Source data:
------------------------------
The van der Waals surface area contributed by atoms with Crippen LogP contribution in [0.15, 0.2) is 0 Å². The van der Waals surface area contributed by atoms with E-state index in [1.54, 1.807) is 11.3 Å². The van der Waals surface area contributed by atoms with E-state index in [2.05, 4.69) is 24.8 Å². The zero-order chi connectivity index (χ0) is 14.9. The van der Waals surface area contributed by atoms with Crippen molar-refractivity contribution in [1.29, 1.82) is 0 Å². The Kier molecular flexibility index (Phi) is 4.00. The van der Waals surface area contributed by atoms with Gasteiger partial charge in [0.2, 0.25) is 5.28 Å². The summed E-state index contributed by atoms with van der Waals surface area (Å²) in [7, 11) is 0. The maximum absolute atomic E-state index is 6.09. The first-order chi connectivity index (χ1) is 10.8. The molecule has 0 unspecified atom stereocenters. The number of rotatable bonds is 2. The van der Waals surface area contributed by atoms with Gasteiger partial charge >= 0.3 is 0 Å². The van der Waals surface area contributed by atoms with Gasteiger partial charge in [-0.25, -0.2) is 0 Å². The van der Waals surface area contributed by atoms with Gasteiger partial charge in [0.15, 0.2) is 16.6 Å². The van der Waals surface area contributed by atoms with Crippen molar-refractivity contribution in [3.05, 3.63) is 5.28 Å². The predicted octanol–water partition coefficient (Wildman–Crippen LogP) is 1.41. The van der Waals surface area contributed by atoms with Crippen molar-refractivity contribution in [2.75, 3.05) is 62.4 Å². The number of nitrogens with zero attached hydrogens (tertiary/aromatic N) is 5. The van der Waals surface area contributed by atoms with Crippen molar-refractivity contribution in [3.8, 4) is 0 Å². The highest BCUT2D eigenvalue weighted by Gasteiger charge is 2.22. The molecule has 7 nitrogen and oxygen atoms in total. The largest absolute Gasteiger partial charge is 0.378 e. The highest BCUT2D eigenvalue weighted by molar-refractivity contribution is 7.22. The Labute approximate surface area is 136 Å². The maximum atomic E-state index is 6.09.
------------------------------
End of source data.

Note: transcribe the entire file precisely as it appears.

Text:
The van der Waals surface area contributed by atoms with Crippen LogP contribution in [0.15, 0.2) is 0 Å². The van der Waals surface area contributed by atoms with E-state index in [1.54, 1.807) is 11.3 Å². The van der Waals surface area contributed by atoms with E-state index in [2.05, 4.69) is 24.8 Å². The zero-order chi connectivity index (χ0) is 14.9. The van der Waals surface area contributed by atoms with Crippen molar-refractivity contribution in [1.29, 1.82) is 0 Å². The Kier molecular flexibility index (Phi) is 4.00. The van der Waals surface area contributed by atoms with Gasteiger partial charge in [0.2, 0.25) is 5.28 Å². The summed E-state index contributed by atoms with van der Waals surface area (Å²) in [7, 11) is 0. The maximum absolute atomic E-state index is 6.09. The first-order chi connectivity index (χ1) is 10.8. The molecule has 0 unspecified atom stereocenters. The number of rotatable bonds is 2. The van der Waals surface area contributed by atoms with Gasteiger partial charge >= 0.3 is 0 Å². The van der Waals surface area contributed by atoms with Gasteiger partial charge in [-0.25, -0.2) is 0 Å². The van der Waals surface area contributed by atoms with Gasteiger partial charge in [0.15, 0.2) is 16.6 Å². The van der Waals surface area contributed by atoms with Crippen molar-refractivity contribution in [3.05, 3.63) is 5.28 Å². The predicted octanol–water partition coefficient (Wildman–Crippen LogP) is 1.41. The van der Waals surface area contributed by atoms with Crippen molar-refractivity contribution in [2.75, 3.05) is 62.4 Å². The number of nitrogens with zero attached hydrogens (tertiary/aromatic N) is 5. The van der Waals surface area contributed by atoms with Crippen molar-refractivity contribution in [3.8, 4) is 0 Å². The highest BCUT2D eigenvalue weighted by Gasteiger charge is 2.22. The molecule has 7 nitrogen and oxygen atoms in total. The largest absolute Gasteiger partial charge is 0.378 e. The highest BCUT2D eigenvalue weighted by molar-refractivity contribution is 7.22. The Labute approximate surface area is 136 Å². The maximum atomic E-state index is 6.09.